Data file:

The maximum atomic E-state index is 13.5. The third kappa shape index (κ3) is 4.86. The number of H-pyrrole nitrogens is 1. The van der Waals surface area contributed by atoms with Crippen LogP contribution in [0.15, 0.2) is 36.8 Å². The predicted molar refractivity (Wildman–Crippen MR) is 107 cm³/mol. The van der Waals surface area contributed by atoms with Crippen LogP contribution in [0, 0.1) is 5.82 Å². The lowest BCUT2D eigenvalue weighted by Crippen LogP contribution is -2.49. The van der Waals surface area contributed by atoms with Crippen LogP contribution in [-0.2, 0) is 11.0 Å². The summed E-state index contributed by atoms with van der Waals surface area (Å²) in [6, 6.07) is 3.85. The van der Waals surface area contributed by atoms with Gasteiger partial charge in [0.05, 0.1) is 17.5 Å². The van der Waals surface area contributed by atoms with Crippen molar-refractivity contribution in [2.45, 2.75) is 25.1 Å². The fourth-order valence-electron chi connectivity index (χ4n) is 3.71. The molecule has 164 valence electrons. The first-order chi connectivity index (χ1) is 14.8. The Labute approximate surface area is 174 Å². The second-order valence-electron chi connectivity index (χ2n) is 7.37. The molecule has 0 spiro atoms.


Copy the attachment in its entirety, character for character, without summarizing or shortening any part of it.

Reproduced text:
The maximum atomic E-state index is 13.5. The third kappa shape index (κ3) is 4.86. The number of H-pyrrole nitrogens is 1. The van der Waals surface area contributed by atoms with Crippen LogP contribution in [0.15, 0.2) is 36.8 Å². The predicted molar refractivity (Wildman–Crippen MR) is 107 cm³/mol. The van der Waals surface area contributed by atoms with Crippen LogP contribution in [0, 0.1) is 5.82 Å². The lowest BCUT2D eigenvalue weighted by Crippen LogP contribution is -2.49. The van der Waals surface area contributed by atoms with Crippen LogP contribution in [-0.2, 0) is 11.0 Å². The summed E-state index contributed by atoms with van der Waals surface area (Å²) in [6, 6.07) is 3.85. The van der Waals surface area contributed by atoms with Gasteiger partial charge in [0.05, 0.1) is 17.5 Å². The van der Waals surface area contributed by atoms with Crippen molar-refractivity contribution in [2.45, 2.75) is 25.1 Å². The fourth-order valence-electron chi connectivity index (χ4n) is 3.71. The molecule has 164 valence electrons. The first-order chi connectivity index (χ1) is 14.8. The Labute approximate surface area is 174 Å². The second-order valence-electron chi connectivity index (χ2n) is 7.37. The molecule has 0 spiro atoms.